- Author: Kathy Keatley Garvey
If it looks like a bee, sips nectar like a bee, and buzzes away like a bee, that doesn't mean it's a bee.
Last weekend we visited a Fort Bragg nursery specializing in succulents, and these "little white bees" were all over the red flowering thyme (Thymus serphyllum).
"Little white bees." That's what nursery personnel and visitors called them.
Not bees, though. Wasps.
But both in the order Hymenoptera.
Native pollinator specialist Robbin Thorp, emeritus professor of entomology at UC Davis, identified it as a sand wasp, genus Bembix, probably B. americana.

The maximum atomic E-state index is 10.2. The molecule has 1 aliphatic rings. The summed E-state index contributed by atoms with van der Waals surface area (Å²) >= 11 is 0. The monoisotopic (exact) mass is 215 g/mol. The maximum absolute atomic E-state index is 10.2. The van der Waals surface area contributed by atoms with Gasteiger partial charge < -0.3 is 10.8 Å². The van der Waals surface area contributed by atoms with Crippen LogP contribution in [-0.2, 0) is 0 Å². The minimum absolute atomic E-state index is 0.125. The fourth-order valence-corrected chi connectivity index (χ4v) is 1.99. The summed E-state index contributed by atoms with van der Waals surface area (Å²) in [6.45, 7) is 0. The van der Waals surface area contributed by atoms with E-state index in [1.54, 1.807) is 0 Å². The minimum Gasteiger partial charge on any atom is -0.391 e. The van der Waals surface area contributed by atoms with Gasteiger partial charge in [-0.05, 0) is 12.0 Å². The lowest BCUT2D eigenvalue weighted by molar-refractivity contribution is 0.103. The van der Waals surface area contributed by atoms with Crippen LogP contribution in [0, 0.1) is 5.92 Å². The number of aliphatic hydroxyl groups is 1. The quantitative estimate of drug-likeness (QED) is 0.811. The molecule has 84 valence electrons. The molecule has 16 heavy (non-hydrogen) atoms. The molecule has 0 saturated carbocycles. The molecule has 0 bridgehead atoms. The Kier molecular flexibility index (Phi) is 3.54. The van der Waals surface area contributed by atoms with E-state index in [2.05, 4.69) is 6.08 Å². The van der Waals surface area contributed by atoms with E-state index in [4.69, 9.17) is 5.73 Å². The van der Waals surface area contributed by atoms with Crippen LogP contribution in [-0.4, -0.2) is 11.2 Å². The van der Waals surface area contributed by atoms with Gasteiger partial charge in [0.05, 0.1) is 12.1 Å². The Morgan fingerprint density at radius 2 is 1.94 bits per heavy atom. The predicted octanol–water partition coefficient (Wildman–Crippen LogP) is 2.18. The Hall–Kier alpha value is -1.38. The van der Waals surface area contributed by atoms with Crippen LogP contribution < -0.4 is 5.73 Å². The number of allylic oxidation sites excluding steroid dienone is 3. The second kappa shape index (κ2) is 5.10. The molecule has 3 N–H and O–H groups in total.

"These wasps fly very rapidly and frequently visit flowers," Thorp said.
Being a wasp, it's a predator and a carnivore, not a vegetarian like the honey bee. It preys upon flies, hover flies (aka flower flies or syrphids), tachinid flies, lacewings, and other critters, taking the carcasses back to its ground nest to feed its larvae.
The sand wasp digs its nest holes in the sand, thus its name. Its abdomen looks something like a basketball referee: except instead of black and white stripes, it sports curvy black and white stripes.
Bug Guide indicates that North America is home to 19 species of sand wasps.
This one (below) seemed to be sipping nectar (adults feed on nectar).
Probably a "matter of thyme" before it nailed a fly.